What went wrong with Airblue ED 202?

The aircraft must have risen several hundred metres before crashing into the mountainside. Does this not point to possible pilot error or a malfunctioning navigation system?

Omar Quraishi July 28, 2010
Airblue flight ED-202 crashed with 152 people on board -- 146 members and 6 crew members -- a tragic event indeed.

However, some key issues need to be discussed.

1. The pilot had retired from PIA after that airline's retirement age of 60 - he then got a job with Airblue - whose retirement age is 65.

2. Several comments on our website suggest that out of two runways in Islamabad, the ILS (Instrument Landing System) is operational for only one of the runways -- one is runway 12, the other is runway 30. ILS enables air traffic on the ground to guide a pilot to land in bad weather, such as that happened in Islamabad on July 28, but it works on that runway, which requires the pilot to come around and fly parallel to the Margalla hills. In bad weather, doing this would have been a disaster waiting to happen. If this is the case, surely the other runway, which has a straightforward approach over Murree Road (and hence no mountains in the way), should have ILS as well.

3. One reader -- who has served at senior levels in the GoP and who often travelled to Islamabad -- claims that the route used by the aircraft as it tried to go around and approach for landing and which took it towards the Margalla hills is that way because civilian aircraft cannot use the airspace in the other direction. That airspace is restricted because of Dhamial PAF base which also uses the same airport and because GHQ is nearby. If this is the case, shouldn't this policy be revised for the future?

4. Two people posted on another newspaper's blog site that they had frequently travelled on Airblue and found that the landings and take-offs were odd, in that that landing was practically without any noise, which made the traveller think that the plane was landing using minimal power (he used the word 'gliding') with the pilot taking control using normal engine power once the aircraft had descended significantly. Another traveller on the airline said that he had experienced the same thing. Perhaps, this may not have been an issue with regard to Airblue Flight ED-202 to Islamabad but does the airline actually do this? If this is true, I wonder what the CAA would do about this.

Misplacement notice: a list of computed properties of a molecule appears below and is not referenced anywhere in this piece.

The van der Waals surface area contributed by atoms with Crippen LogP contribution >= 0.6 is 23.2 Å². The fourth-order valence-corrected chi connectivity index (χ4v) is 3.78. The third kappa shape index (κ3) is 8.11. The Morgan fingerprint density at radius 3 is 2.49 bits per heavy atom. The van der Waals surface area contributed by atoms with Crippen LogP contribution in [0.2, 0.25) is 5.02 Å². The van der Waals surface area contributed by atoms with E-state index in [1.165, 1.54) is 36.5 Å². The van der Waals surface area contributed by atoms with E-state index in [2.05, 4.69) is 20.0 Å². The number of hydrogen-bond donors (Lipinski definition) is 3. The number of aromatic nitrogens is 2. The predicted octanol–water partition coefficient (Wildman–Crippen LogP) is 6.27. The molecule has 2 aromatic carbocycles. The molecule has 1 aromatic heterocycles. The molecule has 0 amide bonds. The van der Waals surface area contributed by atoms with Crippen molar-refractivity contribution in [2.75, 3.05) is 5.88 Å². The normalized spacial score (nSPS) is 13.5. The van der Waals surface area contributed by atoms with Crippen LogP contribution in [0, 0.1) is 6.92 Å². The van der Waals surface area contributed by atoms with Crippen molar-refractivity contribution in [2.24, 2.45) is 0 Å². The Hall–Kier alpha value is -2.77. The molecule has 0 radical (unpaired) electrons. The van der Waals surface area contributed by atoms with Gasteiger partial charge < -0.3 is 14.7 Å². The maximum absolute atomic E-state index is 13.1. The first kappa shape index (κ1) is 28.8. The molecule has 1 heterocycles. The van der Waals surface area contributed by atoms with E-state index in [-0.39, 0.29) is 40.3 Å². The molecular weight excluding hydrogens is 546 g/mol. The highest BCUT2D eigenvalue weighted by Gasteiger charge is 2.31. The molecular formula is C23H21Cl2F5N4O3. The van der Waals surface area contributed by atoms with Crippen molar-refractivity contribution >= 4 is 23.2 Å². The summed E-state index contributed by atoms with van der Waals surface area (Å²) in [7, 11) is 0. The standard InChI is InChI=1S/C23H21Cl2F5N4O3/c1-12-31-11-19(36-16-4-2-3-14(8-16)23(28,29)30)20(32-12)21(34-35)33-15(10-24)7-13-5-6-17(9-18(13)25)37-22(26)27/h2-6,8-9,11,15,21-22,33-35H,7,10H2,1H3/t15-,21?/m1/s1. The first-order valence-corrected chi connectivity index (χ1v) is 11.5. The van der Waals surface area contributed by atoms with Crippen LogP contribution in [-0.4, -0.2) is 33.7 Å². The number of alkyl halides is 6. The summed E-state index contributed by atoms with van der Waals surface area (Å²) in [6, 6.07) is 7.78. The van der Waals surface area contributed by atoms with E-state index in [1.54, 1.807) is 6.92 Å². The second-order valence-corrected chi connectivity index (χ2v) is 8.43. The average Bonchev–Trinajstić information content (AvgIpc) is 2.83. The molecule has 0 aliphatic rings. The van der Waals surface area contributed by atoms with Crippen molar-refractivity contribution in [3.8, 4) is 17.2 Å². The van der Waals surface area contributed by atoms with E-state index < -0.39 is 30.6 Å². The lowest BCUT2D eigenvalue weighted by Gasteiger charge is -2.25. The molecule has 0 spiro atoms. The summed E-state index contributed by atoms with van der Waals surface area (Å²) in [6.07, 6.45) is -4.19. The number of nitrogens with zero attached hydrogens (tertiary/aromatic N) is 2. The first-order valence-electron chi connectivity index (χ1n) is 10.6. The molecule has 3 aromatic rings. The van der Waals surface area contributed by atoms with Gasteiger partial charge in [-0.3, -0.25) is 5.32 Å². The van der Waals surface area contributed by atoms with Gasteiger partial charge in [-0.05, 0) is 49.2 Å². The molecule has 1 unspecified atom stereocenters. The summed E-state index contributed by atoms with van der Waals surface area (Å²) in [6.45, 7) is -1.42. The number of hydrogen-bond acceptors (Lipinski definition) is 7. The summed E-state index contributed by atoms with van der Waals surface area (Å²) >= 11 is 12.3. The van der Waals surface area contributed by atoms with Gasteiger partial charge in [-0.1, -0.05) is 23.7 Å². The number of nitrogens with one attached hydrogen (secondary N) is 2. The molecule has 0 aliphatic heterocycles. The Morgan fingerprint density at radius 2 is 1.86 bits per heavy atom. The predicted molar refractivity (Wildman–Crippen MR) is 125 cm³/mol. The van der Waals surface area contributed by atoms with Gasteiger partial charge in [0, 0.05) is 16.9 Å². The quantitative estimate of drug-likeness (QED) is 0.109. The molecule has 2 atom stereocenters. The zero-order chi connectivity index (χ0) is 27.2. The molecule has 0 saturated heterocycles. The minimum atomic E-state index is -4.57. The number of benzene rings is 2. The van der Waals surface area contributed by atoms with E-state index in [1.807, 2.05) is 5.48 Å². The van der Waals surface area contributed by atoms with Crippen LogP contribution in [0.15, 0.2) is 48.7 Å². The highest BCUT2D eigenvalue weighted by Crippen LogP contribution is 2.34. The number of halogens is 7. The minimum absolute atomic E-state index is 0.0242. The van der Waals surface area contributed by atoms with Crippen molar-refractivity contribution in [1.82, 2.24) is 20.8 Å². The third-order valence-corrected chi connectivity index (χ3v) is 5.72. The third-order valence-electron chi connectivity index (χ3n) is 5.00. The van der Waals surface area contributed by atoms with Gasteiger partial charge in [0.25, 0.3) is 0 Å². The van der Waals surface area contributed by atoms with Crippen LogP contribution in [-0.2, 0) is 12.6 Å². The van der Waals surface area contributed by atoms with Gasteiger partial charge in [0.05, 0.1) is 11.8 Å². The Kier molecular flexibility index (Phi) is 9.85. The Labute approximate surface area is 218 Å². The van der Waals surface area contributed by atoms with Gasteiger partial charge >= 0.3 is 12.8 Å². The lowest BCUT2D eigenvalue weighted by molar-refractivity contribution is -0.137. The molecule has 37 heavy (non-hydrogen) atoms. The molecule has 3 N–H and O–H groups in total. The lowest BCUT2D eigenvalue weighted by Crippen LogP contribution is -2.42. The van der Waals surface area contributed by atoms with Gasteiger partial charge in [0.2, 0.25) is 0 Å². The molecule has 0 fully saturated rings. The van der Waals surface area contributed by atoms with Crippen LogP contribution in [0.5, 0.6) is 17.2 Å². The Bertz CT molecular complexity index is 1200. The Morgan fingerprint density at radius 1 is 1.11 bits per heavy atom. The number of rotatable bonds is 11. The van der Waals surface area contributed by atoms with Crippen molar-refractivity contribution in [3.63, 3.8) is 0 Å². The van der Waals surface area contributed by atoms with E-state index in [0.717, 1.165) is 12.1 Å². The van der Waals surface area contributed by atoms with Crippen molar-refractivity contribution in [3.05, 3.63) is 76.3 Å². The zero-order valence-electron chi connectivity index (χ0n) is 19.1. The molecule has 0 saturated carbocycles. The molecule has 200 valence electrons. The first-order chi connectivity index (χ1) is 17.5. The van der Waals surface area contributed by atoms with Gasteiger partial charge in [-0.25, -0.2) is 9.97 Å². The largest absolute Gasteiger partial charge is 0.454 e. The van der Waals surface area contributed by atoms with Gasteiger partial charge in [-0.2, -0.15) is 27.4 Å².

5. Several people have posted on websites of The Express Tribune as well as Dawn that they could see the plane flying very low. Surely the pilot must have had visual confirmation of this i.e. he must have been able to see that the houses down below were probably not that far off. However, the impact is reasonably high up (not as high as Pir Sohawa which is around 1,700 metres above sea level but around the height of Daman-e-Koh), which means that the aircraft must have risen several hundred metres before crashing into the mountainside. Does this not point to possible pilot error or a malfunctioning navigation system, or both?

6. As someone on the Express Tribune website pointed out, inquiries conducted into plane crashes have never been made public in Pakistan. Will this change this time around?
Omar Quraishi
The views expressed by the writer and the reader comments do not necassarily reflect the views and policies of the Express Tribune.


JI | 13 years ago | Reply airbluecrash@groups.facebook.com
Rohit Rampal | 13 years ago | Reply The 'Establishment' of Pakistan was worried about the length of beard of Captain Pervaiz Iqbal Chaudhary. Accidentally, the plane was on the 'strategic side' and whole Establishment got alerted. Plane had already descended, ready to touch down at run-way number 12. Order came from the Establishment to the air traffic control personnel to ask the pilot to make another round - buying time for the Establishment in the preparation to circle the plane as they had done it quite recently in a suspected plane landing at Islamabad. Poor Captain was unable to effect the 'ascend' (though he tried his best by accelerating the speed which is uncommon at that height). Kakhan Abbasi, CEO of Air Blue asssured the press that investigations would be made public. What happened? When the Establishment (in Pakistan) speaks nothing interrupts.
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